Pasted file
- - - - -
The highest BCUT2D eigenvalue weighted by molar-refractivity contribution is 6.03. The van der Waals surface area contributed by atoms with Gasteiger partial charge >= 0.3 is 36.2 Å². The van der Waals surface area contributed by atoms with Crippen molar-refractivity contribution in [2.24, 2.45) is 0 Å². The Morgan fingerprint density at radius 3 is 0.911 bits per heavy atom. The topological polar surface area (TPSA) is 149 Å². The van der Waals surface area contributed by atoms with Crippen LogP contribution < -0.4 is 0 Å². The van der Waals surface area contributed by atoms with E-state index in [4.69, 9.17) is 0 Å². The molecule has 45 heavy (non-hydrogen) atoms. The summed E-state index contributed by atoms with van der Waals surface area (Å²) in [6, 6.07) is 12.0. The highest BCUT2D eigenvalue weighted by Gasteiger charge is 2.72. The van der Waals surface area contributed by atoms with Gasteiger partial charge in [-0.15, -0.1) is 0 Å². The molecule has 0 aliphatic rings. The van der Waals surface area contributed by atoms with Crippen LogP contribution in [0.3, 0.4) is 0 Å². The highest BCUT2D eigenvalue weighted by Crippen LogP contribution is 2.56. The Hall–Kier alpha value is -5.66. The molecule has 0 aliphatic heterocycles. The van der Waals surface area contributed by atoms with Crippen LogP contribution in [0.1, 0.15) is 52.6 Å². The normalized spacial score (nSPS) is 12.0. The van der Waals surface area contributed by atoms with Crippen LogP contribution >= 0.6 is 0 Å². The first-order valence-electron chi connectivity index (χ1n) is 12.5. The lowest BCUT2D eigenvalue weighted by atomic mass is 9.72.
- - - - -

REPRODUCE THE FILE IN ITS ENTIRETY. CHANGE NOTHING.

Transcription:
The highest BCUT2D eigenvalue weighted by molar-refractivity contribution is 6.03. The van der Waals surface area contributed by atoms with Gasteiger partial charge >= 0.3 is 36.2 Å². The van der Waals surface area contributed by atoms with Crippen molar-refractivity contribution in [2.24, 2.45) is 0 Å². The Morgan fingerprint density at radius 3 is 0.911 bits per heavy atom. The topological polar surface area (TPSA) is 149 Å². The van der Waals surface area contributed by atoms with Crippen LogP contribution < -0.4 is 0 Å². The van der Waals surface area contributed by atoms with E-state index in [4.69, 9.17) is 0 Å². The molecule has 45 heavy (non-hydrogen) atoms. The summed E-state index contributed by atoms with van der Waals surface area (Å²) in [6, 6.07) is 12.0. The highest BCUT2D eigenvalue weighted by Gasteiger charge is 2.72. The van der Waals surface area contributed by atoms with Gasteiger partial charge in [-0.15, -0.1) is 0 Å². The molecule has 0 aliphatic rings. The van der Waals surface area contributed by atoms with Crippen LogP contribution in [0.3, 0.4) is 0 Å². The highest BCUT2D eigenvalue weighted by Crippen LogP contribution is 2.56. The Hall–Kier alpha value is -5.66. The molecule has 0 aliphatic heterocycles. The van der Waals surface area contributed by atoms with Crippen LogP contribution in [0.1, 0.15) is 52.6 Å². The normalized spacial score (nSPS) is 12.0. The van der Waals surface area contributed by atoms with Crippen LogP contribution >= 0.6 is 0 Å². The first-order valence-electron chi connectivity index (χ1n) is 12.5. The lowest BCUT2D eigenvalue weighted by atomic mass is 9.72.